In contrast to the present invention, previous cutting tools, such as scissors, snips, or shears, generally maintain an angle of 50° to 55° between the central axis of the short ring for the thumb and the plane between the blades. The reduction in angle in the cutting tool 10 allows the user's thumb, which is inserted in the ring 22 as shown in FIG. 2, to be more aligned with the direction of cut than in previous cutting tools. Consequently, this alignment provides better directional control for the user and allows the hand to assume a more relaxed and natural position when using the cutting tool.
A relatively long handle 20 is on the second blade 14. The long handle 20 extends upwardly and rearwardly at a lesser angle with respect to the line defined by the blade points 38 and 28 and the pivot point 16 than the upwardly and rearwardly extending short handle 18. As a result, the short handle 18 and the long handle 20 are in substantially vertical alignment along the area of the plane between the blades 12 and 14. The long handle 20 extends rearwardly and curves slightly downwardly for receiving the fingers curved thereabout in a line substantially parallel to the line defined by the blade points 28 and 38 and the pivot point 16.
A ring 24 is preferably attached to the long handle 20. The ring 24 is positioned on the long handle 20 to divide the long handle 20 into a seat portion 30 and a tail portion 32, as shown in FIGS. 2 and 3. The ring 24 aids in pivoting the blade 14 of the long handle 20 about the pivot point 16. Preferably, the central axis of the ring 24 is substantially perpendicular to the plane (B) between the blades.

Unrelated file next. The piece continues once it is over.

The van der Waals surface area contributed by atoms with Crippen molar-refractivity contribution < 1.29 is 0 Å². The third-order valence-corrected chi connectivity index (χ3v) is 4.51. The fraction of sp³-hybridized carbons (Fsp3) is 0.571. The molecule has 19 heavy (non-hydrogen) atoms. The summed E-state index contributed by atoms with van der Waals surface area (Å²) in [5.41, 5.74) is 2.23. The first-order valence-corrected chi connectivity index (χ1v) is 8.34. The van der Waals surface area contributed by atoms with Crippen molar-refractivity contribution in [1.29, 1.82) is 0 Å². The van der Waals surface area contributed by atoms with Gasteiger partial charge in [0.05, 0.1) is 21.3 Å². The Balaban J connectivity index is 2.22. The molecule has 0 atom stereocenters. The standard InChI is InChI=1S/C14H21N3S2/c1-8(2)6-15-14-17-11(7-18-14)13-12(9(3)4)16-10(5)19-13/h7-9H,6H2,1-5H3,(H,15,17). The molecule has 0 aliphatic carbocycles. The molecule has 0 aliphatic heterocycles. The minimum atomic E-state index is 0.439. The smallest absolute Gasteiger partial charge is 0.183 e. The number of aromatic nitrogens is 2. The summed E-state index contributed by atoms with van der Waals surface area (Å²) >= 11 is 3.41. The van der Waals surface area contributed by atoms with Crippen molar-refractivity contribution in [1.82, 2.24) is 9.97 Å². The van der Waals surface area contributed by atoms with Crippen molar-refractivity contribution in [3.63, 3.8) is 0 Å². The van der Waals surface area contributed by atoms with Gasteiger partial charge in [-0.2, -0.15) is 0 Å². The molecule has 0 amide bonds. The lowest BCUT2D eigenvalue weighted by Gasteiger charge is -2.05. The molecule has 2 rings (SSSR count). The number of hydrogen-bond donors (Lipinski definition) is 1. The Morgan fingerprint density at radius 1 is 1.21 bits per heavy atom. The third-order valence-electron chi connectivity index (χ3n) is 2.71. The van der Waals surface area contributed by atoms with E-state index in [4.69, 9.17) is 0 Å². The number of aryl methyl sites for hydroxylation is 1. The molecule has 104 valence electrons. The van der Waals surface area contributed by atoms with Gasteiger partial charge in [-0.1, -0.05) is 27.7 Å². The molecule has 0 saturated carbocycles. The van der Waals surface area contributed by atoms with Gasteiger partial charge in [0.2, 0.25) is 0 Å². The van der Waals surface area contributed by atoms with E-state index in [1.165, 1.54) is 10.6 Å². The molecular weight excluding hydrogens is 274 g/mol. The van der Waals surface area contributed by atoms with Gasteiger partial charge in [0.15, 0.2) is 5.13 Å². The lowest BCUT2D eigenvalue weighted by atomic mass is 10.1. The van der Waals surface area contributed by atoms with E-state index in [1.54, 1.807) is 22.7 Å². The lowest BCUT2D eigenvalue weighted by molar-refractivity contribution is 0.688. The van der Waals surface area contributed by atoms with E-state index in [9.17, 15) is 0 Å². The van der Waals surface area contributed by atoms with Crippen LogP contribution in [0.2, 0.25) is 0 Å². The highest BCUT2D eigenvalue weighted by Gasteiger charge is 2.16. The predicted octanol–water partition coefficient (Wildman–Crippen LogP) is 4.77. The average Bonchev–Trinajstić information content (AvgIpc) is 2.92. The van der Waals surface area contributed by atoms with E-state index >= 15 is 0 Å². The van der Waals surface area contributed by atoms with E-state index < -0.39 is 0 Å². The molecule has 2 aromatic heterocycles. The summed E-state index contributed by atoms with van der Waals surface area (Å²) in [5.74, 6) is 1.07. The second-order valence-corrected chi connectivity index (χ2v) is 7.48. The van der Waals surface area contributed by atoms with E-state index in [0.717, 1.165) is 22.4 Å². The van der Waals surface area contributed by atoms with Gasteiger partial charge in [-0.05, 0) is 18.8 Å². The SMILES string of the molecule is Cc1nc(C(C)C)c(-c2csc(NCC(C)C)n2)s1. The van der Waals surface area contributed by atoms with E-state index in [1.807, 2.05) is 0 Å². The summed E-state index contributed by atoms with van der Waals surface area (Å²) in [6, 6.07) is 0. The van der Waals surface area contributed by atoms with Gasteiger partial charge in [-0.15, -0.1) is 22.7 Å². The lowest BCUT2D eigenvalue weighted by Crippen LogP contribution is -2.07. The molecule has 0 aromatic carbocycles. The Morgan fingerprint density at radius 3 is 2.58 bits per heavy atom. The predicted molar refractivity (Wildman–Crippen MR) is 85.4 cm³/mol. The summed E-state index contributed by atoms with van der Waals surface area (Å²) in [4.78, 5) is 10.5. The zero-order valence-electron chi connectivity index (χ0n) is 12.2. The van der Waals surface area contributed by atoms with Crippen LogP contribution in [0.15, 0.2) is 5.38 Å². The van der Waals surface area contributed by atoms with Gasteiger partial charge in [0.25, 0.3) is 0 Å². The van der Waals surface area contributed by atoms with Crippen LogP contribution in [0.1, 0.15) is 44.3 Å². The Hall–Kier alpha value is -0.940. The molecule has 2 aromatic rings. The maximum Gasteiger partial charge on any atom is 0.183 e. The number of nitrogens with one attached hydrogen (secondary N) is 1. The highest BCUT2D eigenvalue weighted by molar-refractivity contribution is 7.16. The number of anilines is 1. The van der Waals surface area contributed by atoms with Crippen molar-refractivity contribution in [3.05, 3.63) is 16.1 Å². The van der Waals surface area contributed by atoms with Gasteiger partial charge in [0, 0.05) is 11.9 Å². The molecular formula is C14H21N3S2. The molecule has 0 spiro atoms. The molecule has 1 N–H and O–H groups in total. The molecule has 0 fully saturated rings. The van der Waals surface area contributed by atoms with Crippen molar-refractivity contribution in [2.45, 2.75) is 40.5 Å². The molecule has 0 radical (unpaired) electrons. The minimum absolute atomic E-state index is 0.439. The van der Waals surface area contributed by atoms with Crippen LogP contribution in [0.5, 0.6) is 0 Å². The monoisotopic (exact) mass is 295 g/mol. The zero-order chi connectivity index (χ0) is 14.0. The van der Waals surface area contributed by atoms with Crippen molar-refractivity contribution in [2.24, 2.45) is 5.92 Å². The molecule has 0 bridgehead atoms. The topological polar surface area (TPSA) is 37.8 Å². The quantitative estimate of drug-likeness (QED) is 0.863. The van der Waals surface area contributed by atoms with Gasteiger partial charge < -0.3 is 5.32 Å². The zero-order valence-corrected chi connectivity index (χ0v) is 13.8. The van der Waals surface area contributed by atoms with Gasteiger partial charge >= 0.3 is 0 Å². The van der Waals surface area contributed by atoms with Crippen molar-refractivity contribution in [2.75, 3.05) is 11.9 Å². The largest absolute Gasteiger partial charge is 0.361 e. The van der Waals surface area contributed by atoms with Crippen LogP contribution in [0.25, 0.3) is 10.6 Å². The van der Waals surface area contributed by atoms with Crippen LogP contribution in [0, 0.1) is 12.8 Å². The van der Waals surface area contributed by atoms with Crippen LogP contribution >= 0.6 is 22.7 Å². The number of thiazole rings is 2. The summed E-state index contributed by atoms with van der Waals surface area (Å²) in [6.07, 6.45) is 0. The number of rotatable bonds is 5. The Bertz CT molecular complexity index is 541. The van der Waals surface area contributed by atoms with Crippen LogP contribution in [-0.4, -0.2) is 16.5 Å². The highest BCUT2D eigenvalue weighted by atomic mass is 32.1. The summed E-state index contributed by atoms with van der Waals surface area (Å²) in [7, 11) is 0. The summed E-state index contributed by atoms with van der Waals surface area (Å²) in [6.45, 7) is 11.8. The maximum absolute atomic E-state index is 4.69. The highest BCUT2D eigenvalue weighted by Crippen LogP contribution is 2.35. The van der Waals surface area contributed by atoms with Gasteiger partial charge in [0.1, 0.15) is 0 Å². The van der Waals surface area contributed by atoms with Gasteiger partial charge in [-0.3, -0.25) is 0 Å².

In one embodiment, illustrated in FIG. 2 and 3, the ring 24 on the long handle 20 receives one finger of the user's hand, such as the middle or second finger. The seat portion 30 then accommodates the index or first finger and the tail portion 32 accommodates both the ring or third finger and the little or fourth finger of the user. Some users, however, may insert the first or index finger in the ring 24 and place the remaining fingers around the tail portion 32.
Alternatively, the ring 24 on the long handle 20 may receive two or more fingers of the user's hand. The seat portion 30 and the tail portion 32 then accommodate the remaining fingers. The long handle 20 can also have two or more rings 24 each capable of receiving one or more fingers of the user's hand.
The long handle 20 also is slightly bent at the end of the tail portion 32 downwardly toward the ring 24 to provide an end stop 34. The end stop 34 prevents the user's hand, particularly the third and fourth fingers, from sliding off of the long handle 20 during the use of the tool.
As depicted in FIG. 5, a nib 36 is attached to the exterior of the ring 22 at the point the ring 22 touches the long handle 20 when the cutting tool is in a closed position. The nib 36 aligns the handles 18 and 20 and, consequently, the blades 12 and 14, so that the second blade tip 28 and the first blade tip 38 just meet.
The pivot point 16 is a conventional nail hole that allows the cooperating blades to be connected pivotally together. Various fastening means, such as a screw or rivet, can be used in the nail hole.
Preferably, the blades 12 and 14 are made of a metal, such as steel, to provide the requisite cutting edge. The handles 18 and 20 are preferably made of a plastic to lessen the tool's weight.
The non-cutting edges 40 and 42 of the blades 12 and 14 can be curved to prevent the blades 12 and 14 from digging into the work surface. The blade tips 28 and 38 can be tapered to allow fine cutting in difficult to reach places.
It will be apparent to those skilled in the art that various other modifications and variations could be made in the structure of the present invention without departing from the scope and content of the invention.
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|U.S. Classification||30/257, 30/341|
|Jun 29, 1984||AS||Assignment|
Owner name: COOPER INDUSTRIES, INC., P.O. BOX 4446, HOUSTON, T
Free format text: ASSIGNMENT OF ASSIGNORS INTEREST.;ASSIGNOR:CHAPIN, DAVID S.;REEL/FRAME:004281/0746
Effective date: 19840628
|Jun 25, 1990||FPAY||Fee payment|
Year of fee payment: 4
|Jun 29, 1994||FPAY||Fee payment|
Year of fee payment: 8
|Jun 30, 1998||FPAY||Fee payment|
Year of fee payment: 12
|Dec 15, 2000||AS||Assignment|
Owner name: COOPER BRANDS, INC., TEXAS
Free format text: ASSIGNMENT OF ASSIGNORS INTEREST;ASSIGNOR:COOPER INDUSTRIES, INC.;REEL/FRAME:011390/0092
Effective date: 20001212